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This size hanger was introduced at the restoration of Charles II in 1660 following a European fashion for shorter blades (this one is nearly 17" long). Its purpose being no longer finishing off boars and stags, but increasingly self defence, the shorter length was more convenient than a smallsword.
This example, so typical of the era, has a buck horn hilt, popular on hangers from Holland down to Bavaria, the last favouring slab side grip plates. There are no hallmarks, but 17th-century English practice allowed a silversmith to produce an unmarked item as long as the client provided his own bullion. On balance, I would consider this an English sword with extensive Dutch influence, especially as regards the form of the pommel, presence of a side guard and baroque ornament throughout. Most English silver hangers have round pommels, no side guards and fairly plain ornamentation.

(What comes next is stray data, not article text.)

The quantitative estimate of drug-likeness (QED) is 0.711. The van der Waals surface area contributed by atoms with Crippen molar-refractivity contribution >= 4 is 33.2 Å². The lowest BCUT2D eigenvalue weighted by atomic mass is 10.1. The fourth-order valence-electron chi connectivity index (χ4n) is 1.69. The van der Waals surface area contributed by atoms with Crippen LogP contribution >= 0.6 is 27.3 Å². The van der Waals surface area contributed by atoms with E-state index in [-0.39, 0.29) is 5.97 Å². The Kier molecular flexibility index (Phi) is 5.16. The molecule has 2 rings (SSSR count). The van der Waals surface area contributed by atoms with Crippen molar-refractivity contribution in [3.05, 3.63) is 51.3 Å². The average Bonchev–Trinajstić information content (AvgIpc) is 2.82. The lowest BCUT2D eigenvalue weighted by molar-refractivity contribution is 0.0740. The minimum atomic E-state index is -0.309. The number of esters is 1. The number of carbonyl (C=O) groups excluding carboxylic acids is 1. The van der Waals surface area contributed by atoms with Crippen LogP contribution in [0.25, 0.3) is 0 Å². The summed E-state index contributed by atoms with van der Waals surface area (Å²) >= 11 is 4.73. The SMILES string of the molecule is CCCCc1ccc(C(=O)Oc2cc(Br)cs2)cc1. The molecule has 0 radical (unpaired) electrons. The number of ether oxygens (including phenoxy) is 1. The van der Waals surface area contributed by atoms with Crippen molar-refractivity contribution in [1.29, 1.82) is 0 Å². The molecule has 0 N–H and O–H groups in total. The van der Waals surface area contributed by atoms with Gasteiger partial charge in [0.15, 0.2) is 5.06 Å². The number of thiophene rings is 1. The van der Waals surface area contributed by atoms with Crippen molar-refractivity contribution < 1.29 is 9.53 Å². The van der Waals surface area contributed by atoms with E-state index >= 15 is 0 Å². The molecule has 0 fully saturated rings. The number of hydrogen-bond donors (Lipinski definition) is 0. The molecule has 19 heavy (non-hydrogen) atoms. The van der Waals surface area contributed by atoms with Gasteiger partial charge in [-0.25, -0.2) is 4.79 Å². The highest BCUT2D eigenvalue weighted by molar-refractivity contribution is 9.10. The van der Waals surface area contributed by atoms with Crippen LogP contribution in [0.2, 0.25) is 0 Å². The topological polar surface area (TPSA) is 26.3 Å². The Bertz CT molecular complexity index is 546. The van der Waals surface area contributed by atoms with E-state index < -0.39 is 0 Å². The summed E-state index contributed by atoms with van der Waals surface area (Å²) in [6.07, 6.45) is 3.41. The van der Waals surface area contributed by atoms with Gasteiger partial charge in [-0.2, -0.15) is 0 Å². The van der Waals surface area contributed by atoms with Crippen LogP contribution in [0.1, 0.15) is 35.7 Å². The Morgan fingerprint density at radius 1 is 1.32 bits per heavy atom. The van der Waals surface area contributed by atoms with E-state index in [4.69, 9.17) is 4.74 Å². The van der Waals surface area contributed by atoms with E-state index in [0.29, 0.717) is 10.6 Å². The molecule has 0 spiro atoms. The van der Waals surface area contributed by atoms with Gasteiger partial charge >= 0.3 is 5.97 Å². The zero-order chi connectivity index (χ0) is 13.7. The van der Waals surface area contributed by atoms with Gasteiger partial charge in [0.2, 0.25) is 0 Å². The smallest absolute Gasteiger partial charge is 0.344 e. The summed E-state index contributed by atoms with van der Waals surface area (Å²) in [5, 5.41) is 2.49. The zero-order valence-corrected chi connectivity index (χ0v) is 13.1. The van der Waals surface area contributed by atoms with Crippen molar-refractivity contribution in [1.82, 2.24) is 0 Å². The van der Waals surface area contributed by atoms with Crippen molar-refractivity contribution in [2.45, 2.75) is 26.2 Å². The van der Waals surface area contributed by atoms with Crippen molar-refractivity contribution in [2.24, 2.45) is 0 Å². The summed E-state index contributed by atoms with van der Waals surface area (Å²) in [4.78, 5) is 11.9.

The blade is German, probably Passau (running wolf mark) in upper Bavaria, and has been electro-plated.
There is a small residue of lead solder on the pommel by the tang button and on the nose where it joins the guard. The scabbard leather is of recent origin, as is the top mount.
An interesting feature, which I have never seen before, is the ornate frog stud on the scabbard - frog studs are invariably much simpler on most comparable swords. Original scabbards were usually calf leather over a wood body.